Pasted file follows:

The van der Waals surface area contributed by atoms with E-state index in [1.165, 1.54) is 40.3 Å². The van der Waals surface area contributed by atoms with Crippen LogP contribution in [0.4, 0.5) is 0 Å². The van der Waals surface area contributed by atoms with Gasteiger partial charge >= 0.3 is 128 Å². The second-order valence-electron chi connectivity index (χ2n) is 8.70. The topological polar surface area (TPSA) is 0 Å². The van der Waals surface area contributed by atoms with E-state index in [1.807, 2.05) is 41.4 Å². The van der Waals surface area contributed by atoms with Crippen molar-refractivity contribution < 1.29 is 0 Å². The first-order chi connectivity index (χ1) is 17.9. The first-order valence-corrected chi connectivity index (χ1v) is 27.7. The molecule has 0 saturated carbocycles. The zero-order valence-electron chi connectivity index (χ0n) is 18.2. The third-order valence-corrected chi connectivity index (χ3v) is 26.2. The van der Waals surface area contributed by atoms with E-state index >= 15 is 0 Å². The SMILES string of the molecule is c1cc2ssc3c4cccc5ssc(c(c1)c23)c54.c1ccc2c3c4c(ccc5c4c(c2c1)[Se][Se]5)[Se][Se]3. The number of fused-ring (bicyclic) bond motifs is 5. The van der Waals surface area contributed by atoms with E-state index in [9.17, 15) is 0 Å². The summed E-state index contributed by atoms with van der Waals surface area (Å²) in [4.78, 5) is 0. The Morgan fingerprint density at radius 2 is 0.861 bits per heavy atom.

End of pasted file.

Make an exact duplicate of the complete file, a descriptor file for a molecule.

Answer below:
The van der Waals surface area contributed by atoms with E-state index in [1.165, 1.54) is 40.3 Å². The van der Waals surface area contributed by atoms with Crippen LogP contribution in [0.4, 0.5) is 0 Å². The van der Waals surface area contributed by atoms with Gasteiger partial charge >= 0.3 is 128 Å². The second-order valence-electron chi connectivity index (χ2n) is 8.70. The topological polar surface area (TPSA) is 0 Å². The van der Waals surface area contributed by atoms with E-state index in [1.807, 2.05) is 41.4 Å². The van der Waals surface area contributed by atoms with Crippen molar-refractivity contribution < 1.29 is 0 Å². The first-order chi connectivity index (χ1) is 17.9. The first-order valence-corrected chi connectivity index (χ1v) is 27.7. The molecule has 0 saturated carbocycles. The zero-order valence-electron chi connectivity index (χ0n) is 18.2. The third-order valence-corrected chi connectivity index (χ3v) is 26.2. The van der Waals surface area contributed by atoms with E-state index >= 15 is 0 Å². The SMILES string of the molecule is c1cc2ssc3c4cccc5ssc(c(c1)c23)c54.c1ccc2c3c4c(ccc5c4c(c2c1)[Se][Se]5)[Se][Se]3. The number of fused-ring (bicyclic) bond motifs is 5. The van der Waals surface area contributed by atoms with E-state index in [9.17, 15) is 0 Å². The summed E-state index contributed by atoms with van der Waals surface area (Å²) in [4.78, 5) is 0. The Morgan fingerprint density at radius 2 is 0.861 bits per heavy atom.